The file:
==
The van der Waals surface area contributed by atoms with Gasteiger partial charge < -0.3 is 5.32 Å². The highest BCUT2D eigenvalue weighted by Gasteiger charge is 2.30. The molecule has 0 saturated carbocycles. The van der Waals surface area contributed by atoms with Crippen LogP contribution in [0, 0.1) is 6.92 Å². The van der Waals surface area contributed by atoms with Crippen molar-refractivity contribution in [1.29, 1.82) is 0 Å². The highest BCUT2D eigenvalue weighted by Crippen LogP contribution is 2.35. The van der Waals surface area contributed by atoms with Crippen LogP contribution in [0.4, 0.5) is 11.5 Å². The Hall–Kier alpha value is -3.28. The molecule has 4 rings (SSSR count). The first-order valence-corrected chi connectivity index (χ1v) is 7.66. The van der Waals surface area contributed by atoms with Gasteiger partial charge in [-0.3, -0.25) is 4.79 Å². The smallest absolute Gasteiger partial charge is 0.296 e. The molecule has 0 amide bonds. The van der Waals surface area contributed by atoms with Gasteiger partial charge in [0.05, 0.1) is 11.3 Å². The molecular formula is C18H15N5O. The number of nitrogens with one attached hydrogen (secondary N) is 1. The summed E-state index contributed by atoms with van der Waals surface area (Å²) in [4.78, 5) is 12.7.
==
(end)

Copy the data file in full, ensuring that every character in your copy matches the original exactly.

The van der Waals surface area contributed by atoms with Gasteiger partial charge < -0.3 is 5.32 Å². The highest BCUT2D eigenvalue weighted by Gasteiger charge is 2.30. The molecule has 0 saturated carbocycles. The van der Waals surface area contributed by atoms with Crippen LogP contribution in [0, 0.1) is 6.92 Å². The van der Waals surface area contributed by atoms with Crippen molar-refractivity contribution in [1.29, 1.82) is 0 Å². The highest BCUT2D eigenvalue weighted by Crippen LogP contribution is 2.35. The van der Waals surface area contributed by atoms with Crippen LogP contribution in [0.4, 0.5) is 11.5 Å². The Hall–Kier alpha value is -3.28. The molecule has 4 rings (SSSR count). The first-order valence-corrected chi connectivity index (χ1v) is 7.66. The van der Waals surface area contributed by atoms with Gasteiger partial charge in [-0.3, -0.25) is 4.79 Å². The smallest absolute Gasteiger partial charge is 0.296 e. The molecule has 0 amide bonds. The van der Waals surface area contributed by atoms with Gasteiger partial charge in [0.05, 0.1) is 11.3 Å². The molecular formula is C18H15N5O. The number of nitrogens with one attached hydrogen (secondary N) is 1. The summed E-state index contributed by atoms with van der Waals surface area (Å²) in [4.78, 5) is 12.7.